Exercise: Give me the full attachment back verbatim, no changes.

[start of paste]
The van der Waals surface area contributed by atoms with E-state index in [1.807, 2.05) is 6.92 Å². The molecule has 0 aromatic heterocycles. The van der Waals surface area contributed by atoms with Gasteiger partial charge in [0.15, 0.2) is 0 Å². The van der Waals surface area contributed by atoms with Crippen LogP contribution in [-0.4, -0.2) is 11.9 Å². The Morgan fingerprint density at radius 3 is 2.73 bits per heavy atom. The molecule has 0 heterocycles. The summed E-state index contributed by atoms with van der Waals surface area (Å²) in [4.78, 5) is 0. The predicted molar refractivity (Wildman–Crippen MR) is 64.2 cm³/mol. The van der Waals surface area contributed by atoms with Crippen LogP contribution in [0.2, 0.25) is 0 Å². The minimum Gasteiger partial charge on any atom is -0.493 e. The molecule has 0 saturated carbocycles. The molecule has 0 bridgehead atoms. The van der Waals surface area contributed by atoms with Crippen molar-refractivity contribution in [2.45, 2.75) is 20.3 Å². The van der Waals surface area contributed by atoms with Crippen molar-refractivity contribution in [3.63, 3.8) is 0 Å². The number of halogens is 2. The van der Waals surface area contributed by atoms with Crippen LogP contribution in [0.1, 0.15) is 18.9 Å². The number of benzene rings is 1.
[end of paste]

The van der Waals surface area contributed by atoms with E-state index in [1.807, 2.05) is 6.92 Å². The molecule has 0 aromatic heterocycles. The van der Waals surface area contributed by atoms with Gasteiger partial charge in [0.15, 0.2) is 0 Å². The van der Waals surface area contributed by atoms with Crippen LogP contribution in [-0.4, -0.2) is 11.9 Å². The Morgan fingerprint density at radius 3 is 2.73 bits per heavy atom. The molecule has 0 heterocycles. The summed E-state index contributed by atoms with van der Waals surface area (Å²) in [4.78, 5) is 0. The predicted molar refractivity (Wildman–Crippen MR) is 64.2 cm³/mol. The van der Waals surface area contributed by atoms with Crippen LogP contribution in [0.2, 0.25) is 0 Å². The minimum Gasteiger partial charge on any atom is -0.493 e. The molecule has 0 saturated carbocycles. The molecule has 0 bridgehead atoms. The van der Waals surface area contributed by atoms with Crippen molar-refractivity contribution in [2.45, 2.75) is 20.3 Å². The van der Waals surface area contributed by atoms with Crippen molar-refractivity contribution in [3.63, 3.8) is 0 Å². The number of halogens is 2. The van der Waals surface area contributed by atoms with Crippen LogP contribution in [0.1, 0.15) is 18.9 Å². The number of benzene rings is 1.